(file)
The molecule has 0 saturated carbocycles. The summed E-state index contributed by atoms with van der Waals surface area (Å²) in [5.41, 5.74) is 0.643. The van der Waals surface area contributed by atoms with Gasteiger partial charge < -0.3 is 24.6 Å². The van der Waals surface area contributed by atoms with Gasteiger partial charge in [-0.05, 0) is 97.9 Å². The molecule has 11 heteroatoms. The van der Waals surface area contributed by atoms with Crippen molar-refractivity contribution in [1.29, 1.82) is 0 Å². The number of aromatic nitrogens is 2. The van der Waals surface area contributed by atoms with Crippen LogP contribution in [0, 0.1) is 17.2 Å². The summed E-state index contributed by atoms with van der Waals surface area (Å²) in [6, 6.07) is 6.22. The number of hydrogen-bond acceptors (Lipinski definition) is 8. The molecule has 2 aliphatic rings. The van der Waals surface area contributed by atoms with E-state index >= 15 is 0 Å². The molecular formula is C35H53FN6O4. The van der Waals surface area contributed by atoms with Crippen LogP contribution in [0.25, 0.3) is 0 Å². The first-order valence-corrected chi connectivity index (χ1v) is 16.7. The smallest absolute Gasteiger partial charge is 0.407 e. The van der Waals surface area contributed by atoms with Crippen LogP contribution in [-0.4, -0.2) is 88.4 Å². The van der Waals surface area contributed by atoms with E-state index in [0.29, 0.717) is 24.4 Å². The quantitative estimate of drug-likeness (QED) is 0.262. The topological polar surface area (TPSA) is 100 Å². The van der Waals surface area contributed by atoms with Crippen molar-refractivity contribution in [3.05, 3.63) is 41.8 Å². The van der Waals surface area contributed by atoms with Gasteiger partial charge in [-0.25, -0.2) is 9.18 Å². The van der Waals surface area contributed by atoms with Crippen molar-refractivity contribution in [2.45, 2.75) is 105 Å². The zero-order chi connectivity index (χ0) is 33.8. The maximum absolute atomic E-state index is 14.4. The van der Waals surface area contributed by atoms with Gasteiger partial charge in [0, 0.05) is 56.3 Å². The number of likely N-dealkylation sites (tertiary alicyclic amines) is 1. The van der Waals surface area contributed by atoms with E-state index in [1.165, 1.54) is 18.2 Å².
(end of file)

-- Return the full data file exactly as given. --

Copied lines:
The molecule has 0 saturated carbocycles. The summed E-state index contributed by atoms with van der Waals surface area (Å²) in [5.41, 5.74) is 0.643. The van der Waals surface area contributed by atoms with Gasteiger partial charge < -0.3 is 24.6 Å². The van der Waals surface area contributed by atoms with Gasteiger partial charge in [-0.05, 0) is 97.9 Å². The molecule has 11 heteroatoms. The van der Waals surface area contributed by atoms with Crippen molar-refractivity contribution in [1.29, 1.82) is 0 Å². The number of aromatic nitrogens is 2. The van der Waals surface area contributed by atoms with Crippen LogP contribution in [0, 0.1) is 17.2 Å². The summed E-state index contributed by atoms with van der Waals surface area (Å²) in [6, 6.07) is 6.22. The number of hydrogen-bond acceptors (Lipinski definition) is 8. The molecule has 2 aliphatic rings. The van der Waals surface area contributed by atoms with E-state index >= 15 is 0 Å². The molecular formula is C35H53FN6O4. The van der Waals surface area contributed by atoms with Crippen LogP contribution in [0.25, 0.3) is 0 Å². The first-order valence-corrected chi connectivity index (χ1v) is 16.7. The smallest absolute Gasteiger partial charge is 0.407 e. The van der Waals surface area contributed by atoms with Crippen LogP contribution in [-0.4, -0.2) is 88.4 Å². The van der Waals surface area contributed by atoms with E-state index in [0.29, 0.717) is 24.4 Å². The quantitative estimate of drug-likeness (QED) is 0.262. The topological polar surface area (TPSA) is 100 Å². The van der Waals surface area contributed by atoms with Crippen molar-refractivity contribution in [3.05, 3.63) is 41.8 Å². The van der Waals surface area contributed by atoms with Gasteiger partial charge in [-0.25, -0.2) is 9.18 Å². The van der Waals surface area contributed by atoms with Crippen molar-refractivity contribution in [2.45, 2.75) is 105 Å². The zero-order chi connectivity index (χ0) is 33.8. The maximum absolute atomic E-state index is 14.4. The van der Waals surface area contributed by atoms with Gasteiger partial charge in [0, 0.05) is 56.3 Å². The number of likely N-dealkylation sites (tertiary alicyclic amines) is 1. The van der Waals surface area contributed by atoms with E-state index in [1.165, 1.54) is 18.2 Å².